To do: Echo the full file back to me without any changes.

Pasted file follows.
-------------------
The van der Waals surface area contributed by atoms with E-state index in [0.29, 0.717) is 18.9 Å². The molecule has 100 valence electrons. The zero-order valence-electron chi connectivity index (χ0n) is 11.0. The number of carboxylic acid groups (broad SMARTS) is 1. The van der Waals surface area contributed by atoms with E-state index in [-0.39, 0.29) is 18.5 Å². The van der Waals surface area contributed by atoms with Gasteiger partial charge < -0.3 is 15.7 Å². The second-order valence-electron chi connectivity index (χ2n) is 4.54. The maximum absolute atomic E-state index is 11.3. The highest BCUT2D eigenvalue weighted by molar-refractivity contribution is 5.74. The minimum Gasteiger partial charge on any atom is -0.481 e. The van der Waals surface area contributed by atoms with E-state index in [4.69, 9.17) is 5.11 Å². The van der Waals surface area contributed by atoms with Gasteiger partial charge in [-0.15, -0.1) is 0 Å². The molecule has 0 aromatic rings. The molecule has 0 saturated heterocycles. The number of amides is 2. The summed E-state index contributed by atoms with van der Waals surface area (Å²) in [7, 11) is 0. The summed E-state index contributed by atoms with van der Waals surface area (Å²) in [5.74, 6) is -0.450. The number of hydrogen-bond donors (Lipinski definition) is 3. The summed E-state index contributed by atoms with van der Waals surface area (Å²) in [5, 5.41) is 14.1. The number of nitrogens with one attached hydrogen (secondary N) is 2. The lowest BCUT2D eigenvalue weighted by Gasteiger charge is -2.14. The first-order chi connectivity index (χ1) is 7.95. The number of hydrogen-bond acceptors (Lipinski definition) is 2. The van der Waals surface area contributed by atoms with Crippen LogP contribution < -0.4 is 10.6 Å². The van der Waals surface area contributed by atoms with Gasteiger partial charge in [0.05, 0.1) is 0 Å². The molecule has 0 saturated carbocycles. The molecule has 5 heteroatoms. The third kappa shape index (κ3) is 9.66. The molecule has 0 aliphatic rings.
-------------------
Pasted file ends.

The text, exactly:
The van der Waals surface area contributed by atoms with E-state index in [0.29, 0.717) is 18.9 Å². The molecule has 100 valence electrons. The zero-order valence-electron chi connectivity index (χ0n) is 11.0. The number of carboxylic acid groups (broad SMARTS) is 1. The van der Waals surface area contributed by atoms with E-state index in [-0.39, 0.29) is 18.5 Å². The van der Waals surface area contributed by atoms with Gasteiger partial charge < -0.3 is 15.7 Å². The second-order valence-electron chi connectivity index (χ2n) is 4.54. The maximum absolute atomic E-state index is 11.3. The highest BCUT2D eigenvalue weighted by molar-refractivity contribution is 5.74. The minimum Gasteiger partial charge on any atom is -0.481 e. The van der Waals surface area contributed by atoms with E-state index in [4.69, 9.17) is 5.11 Å². The van der Waals surface area contributed by atoms with Gasteiger partial charge in [-0.15, -0.1) is 0 Å². The molecule has 0 aromatic rings. The molecule has 0 saturated heterocycles. The number of amides is 2. The summed E-state index contributed by atoms with van der Waals surface area (Å²) in [7, 11) is 0. The summed E-state index contributed by atoms with van der Waals surface area (Å²) in [5.74, 6) is -0.450. The number of hydrogen-bond donors (Lipinski definition) is 3. The summed E-state index contributed by atoms with van der Waals surface area (Å²) in [5, 5.41) is 14.1. The number of nitrogens with one attached hydrogen (secondary N) is 2. The lowest BCUT2D eigenvalue weighted by Gasteiger charge is -2.14. The first-order chi connectivity index (χ1) is 7.95. The number of hydrogen-bond acceptors (Lipinski definition) is 2. The van der Waals surface area contributed by atoms with Crippen LogP contribution < -0.4 is 10.6 Å². The van der Waals surface area contributed by atoms with Gasteiger partial charge in [0.05, 0.1) is 0 Å². The molecule has 0 saturated carbocycles. The molecule has 5 heteroatoms. The third kappa shape index (κ3) is 9.66. The molecule has 0 aliphatic rings.